It is worth taking a moment to consider the purpose of the system of accents and breathings. As guides to pronunciation, the breathings were almost entirely useless in the Byzantine period, since initial aspiration of words had long since been lost (they were of course still useful for distinguishing between homographs like ἥν and ἤν). The accents did indicate the syllable of a word which carried the tonic accent, but this was presumably not very useful to native speakers of Greek (except for distinguishing pairs like βίος and βιός); and the distinction between the three types of accent was no longer reflected in pronunciation. Consider, however, the same phrase which we looked at earlier, now supplied with diacritics:
If you know the rules of Greek accentuation, you will find this much easier to read than the unaccented version we saw earlier, because the diacritics only rarely leave you in doubt as to word division: the grave must be on a final syllable; the acute must be on a penultimate (or, under certain conditions, antepenultimate) syllable; and of course the breathings always indicate the beginning of a word. This is not a perfect guide (for instance, the accents alone would not prevent you, on your first attempt, from dividing τέχνημα κρή… instead of τέχνη μακρή), but in terms of legibility it is a great improvement upon unaccented scriptio continua, and this is presumably the main reason why you will find diacritics systematically provided in all but the earliest Greek minuscule manuscripts.
Finally, we may note the development of abbreviations. The few lines of majuscule in the Sinai manuscript are heavily abbreviated, mostly by suspension, meaning that the reader is simply invited to supply the missing letters, with no real guidance as to what they might be. Fortunately, this type of abbreviation, which is quite common in Latin manuscripts, is rather unusual in Greek ones and especially in Greek minuscule. In the minuscule parts of the Sinai manuscript, abbreviations are used sparingly, apart from the nomina sacra, which we have already met in majuscule scripts, and an abbreviation for και which is shaped like a Latin "S" and which will remain common in standard Greek minuscule (there is also an abbreviation by suspension of ὅτι, written as an omicron with a tau added above). The "Hagiopolitan" manuscript makes a rather more liberal use of abbreviations, including nomina sacra and the S-shaped και, as well as the horizontal stroke above the headline representing final nu (p. 261 l. 10 τουτων), which we have already met in majuscule but which is rather unusual in most minuscule scripts. Besides και, we also find here some further word-abbreviations which will be common in standard minuscule (a list of these may be found in the lower part of this page), namely γαρ (a barred gamma), p. 262 l. 11; and a curved oblique stroke with dots on either side signifying ειναι (p. 261 l. 7 from the bottom; also ἐξειναι written with the same abbreviation, p. 261 l. 13). There are also some examples of a new category of abbreviations, those which represent certain letters or letter combinations, primarily (but not only) at word-end, and which are added to the preceding letter rather like diacritics. We will see much more of these in standard Greek minuscule, and a list of the most common such abbreviations may be found in the upper part of the page already referred to. The ones which appear here are:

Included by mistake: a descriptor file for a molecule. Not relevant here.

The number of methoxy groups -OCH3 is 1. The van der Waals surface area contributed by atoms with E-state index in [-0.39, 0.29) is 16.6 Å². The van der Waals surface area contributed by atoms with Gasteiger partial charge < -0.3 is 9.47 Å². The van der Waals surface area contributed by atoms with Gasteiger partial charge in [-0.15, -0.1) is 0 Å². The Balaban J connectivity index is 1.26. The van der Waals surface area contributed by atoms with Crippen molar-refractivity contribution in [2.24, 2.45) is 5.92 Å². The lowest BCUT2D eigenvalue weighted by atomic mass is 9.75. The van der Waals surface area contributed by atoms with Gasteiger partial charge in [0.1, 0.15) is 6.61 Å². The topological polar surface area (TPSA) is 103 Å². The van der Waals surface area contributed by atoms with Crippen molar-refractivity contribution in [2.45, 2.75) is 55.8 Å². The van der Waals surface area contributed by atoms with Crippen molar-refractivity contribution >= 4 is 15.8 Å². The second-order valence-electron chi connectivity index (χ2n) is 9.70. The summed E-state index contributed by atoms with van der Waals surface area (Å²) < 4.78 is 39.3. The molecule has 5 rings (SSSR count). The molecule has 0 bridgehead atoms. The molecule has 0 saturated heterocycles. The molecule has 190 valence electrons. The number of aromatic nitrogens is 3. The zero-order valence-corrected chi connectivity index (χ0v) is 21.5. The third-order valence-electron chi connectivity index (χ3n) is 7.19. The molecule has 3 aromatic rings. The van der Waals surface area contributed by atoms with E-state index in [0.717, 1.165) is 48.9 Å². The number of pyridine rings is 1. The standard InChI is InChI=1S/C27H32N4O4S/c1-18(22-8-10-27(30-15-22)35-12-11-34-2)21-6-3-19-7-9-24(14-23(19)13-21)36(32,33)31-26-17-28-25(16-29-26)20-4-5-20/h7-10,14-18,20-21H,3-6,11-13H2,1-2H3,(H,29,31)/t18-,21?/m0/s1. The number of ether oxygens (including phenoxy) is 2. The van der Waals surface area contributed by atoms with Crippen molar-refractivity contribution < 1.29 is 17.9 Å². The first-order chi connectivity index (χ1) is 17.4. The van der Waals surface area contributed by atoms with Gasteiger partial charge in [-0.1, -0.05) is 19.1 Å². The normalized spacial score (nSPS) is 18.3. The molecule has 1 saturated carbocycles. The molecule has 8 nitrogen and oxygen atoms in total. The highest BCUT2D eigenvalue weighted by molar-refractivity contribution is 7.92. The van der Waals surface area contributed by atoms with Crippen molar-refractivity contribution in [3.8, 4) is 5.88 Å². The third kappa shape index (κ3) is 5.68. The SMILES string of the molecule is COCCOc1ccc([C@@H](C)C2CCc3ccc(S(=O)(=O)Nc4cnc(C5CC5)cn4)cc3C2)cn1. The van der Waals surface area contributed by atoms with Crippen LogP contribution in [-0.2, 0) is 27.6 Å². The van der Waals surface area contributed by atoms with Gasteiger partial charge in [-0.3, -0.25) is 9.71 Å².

- a small circle above the headline, which in later minuscule always represents the word-ending ος, but in early minuscule is used indifferently for -ος or for -ον (here it is used only [and frequently] for -ον, e.g. p. 261 l. 3 μαλλον and προσωπον);
- a sign shaped like a minuscule ypsilon but written above the headline and signifying ου (e.g. p. 261 l. 6 διαιρουμενον; l. 8 αυτου);
- an S-shaped sign, similar to the abbreviation for και but attached to a preceding letter and signifying αι (e.g. p. 261 l. 8 προφηται; p. 262 l. 6 ταῖς);
- a similar sign written above the headline and signifying ησ (e.g. p. 261 l. 7 from the bottom της; l. 2 from the bottom καθολικης);
- a squiggle attached to a letter below the baseline, which is used here in its (perhaps original) function as a generic indicator of abbreviation by suspension, with no fixed value: attached to the gamma in the word ἅγιος, it invites the reader to supply ἁγ(ία) (p. 261 l. 12; p. 263 l. 20) or ἁγ(ίας) (p. 262, l. 4). In standard minuscule this squiggle is no longer a generic sign but is attached to specific letters with fixed values, one of which is also illustrated here: below omikron, this sign regularly signifies ουν (usually the word οὖν but here ἤγουν and οἱασδηποτοῦν, both in p. 261 l. 20.
The remainder of this pathway will be devoted to various categories and instances of the standard Greek minuscule script whose basic scheme is described at the top of this page. The problem of categorizing Greek minuscule bookhands is much more difficult than in the case of majuscule bookhands, where the extant manuscripts fall with relative ease into a small number of groups or "canons" with well-defined characteristics; and indeed no one has followed Cavallo's lead and proposed a system of "canons" to describe the bewildering variety of minuscule scripts, although this ought to be possible, in principle, if the theory of script development which he invoked were correct. (The Perlschrift is a possible and partial exception to this lack of identifiable "canons" in minuscule: see the remarks in section C of the page on Thirteenth-Century Hands.) Doubtless the difference is due in part to sample size: the hundreds of extant majuscule manuscripts are naturally (indeed necessarily) less diverse, and thus give a greater (though perhaps false) impression of relative simplicity, than the tens of thousands of extant minuscule ones. In addition, minuscule scripts naturally have more morphological variables: besides the criteria which we have used to distinguish between majuscule scripts (axis angle; module or size of the body of the letters; "aspect ratio", length of ascenders and descenders, angularity, serifs and flourishes, stroke contrast; specific letter shapes), minuscule scripts may also be distinguished by the "connectedness" of the letters (in terms of their relative positions), their cursiveness (in terms of ductus), and the frequency of ligatures and/or abbreviations. Letter-shapes also display greater diversity in minuscule, partly because the ligatures add another 20-odd signs, which can be written in peculiar ways, to the 24 letters of the alphabet; and partly because scribes had the option (and made increasing use of over time, as we shall see) of substituting individual majuscule letter-shapes for minuscule ones, so that many letters could be represented by two (or more) completely different shapes. In theory, more variables, i.e. more criteria, might allow a more precise differentiation between scripts. In practice, however, since (as we already observed in considering our initial collage of majuscule hands) no two criteria produce the same groupings, we are in fact left with an enormous, inchoate mass of observations which in most cases defies classification.